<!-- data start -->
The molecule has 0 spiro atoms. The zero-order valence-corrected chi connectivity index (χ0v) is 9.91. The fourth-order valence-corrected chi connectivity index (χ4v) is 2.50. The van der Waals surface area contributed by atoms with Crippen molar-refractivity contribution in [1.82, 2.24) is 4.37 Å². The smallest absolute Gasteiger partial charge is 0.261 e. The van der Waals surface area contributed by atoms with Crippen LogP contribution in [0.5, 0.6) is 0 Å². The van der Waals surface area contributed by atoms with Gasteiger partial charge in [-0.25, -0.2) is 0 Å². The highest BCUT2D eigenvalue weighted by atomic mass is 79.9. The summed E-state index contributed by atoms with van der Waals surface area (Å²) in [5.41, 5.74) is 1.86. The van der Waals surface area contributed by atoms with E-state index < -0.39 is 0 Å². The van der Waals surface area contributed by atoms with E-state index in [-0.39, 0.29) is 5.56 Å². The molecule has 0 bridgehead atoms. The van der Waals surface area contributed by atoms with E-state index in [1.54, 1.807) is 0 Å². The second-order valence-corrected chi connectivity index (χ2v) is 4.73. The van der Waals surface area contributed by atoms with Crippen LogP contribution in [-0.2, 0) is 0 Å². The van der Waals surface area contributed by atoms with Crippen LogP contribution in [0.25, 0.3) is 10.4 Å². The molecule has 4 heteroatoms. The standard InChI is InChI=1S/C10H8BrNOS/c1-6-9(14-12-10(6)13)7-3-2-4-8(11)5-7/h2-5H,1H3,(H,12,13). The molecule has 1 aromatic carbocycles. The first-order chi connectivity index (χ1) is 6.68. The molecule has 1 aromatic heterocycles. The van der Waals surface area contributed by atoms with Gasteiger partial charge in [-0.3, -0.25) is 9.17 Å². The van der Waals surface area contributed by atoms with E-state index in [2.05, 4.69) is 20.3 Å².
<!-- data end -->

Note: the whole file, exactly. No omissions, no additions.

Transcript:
The molecule has 0 spiro atoms. The zero-order valence-corrected chi connectivity index (χ0v) is 9.91. The fourth-order valence-corrected chi connectivity index (χ4v) is 2.50. The van der Waals surface area contributed by atoms with Crippen molar-refractivity contribution in [1.82, 2.24) is 4.37 Å². The smallest absolute Gasteiger partial charge is 0.261 e. The van der Waals surface area contributed by atoms with Crippen LogP contribution in [0.5, 0.6) is 0 Å². The van der Waals surface area contributed by atoms with Gasteiger partial charge in [-0.25, -0.2) is 0 Å². The highest BCUT2D eigenvalue weighted by atomic mass is 79.9. The summed E-state index contributed by atoms with van der Waals surface area (Å²) in [5.41, 5.74) is 1.86. The van der Waals surface area contributed by atoms with E-state index < -0.39 is 0 Å². The van der Waals surface area contributed by atoms with E-state index in [-0.39, 0.29) is 5.56 Å². The molecule has 0 bridgehead atoms. The van der Waals surface area contributed by atoms with E-state index in [1.54, 1.807) is 0 Å². The second-order valence-corrected chi connectivity index (χ2v) is 4.73. The van der Waals surface area contributed by atoms with Crippen LogP contribution in [-0.2, 0) is 0 Å². The van der Waals surface area contributed by atoms with Crippen LogP contribution in [0.25, 0.3) is 10.4 Å². The molecule has 4 heteroatoms. The standard InChI is InChI=1S/C10H8BrNOS/c1-6-9(14-12-10(6)13)7-3-2-4-8(11)5-7/h2-5H,1H3,(H,12,13). The molecule has 1 aromatic carbocycles. The first-order chi connectivity index (χ1) is 6.68. The molecule has 1 aromatic heterocycles. The van der Waals surface area contributed by atoms with Gasteiger partial charge in [-0.3, -0.25) is 9.17 Å². The van der Waals surface area contributed by atoms with E-state index in [2.05, 4.69) is 20.3 Å².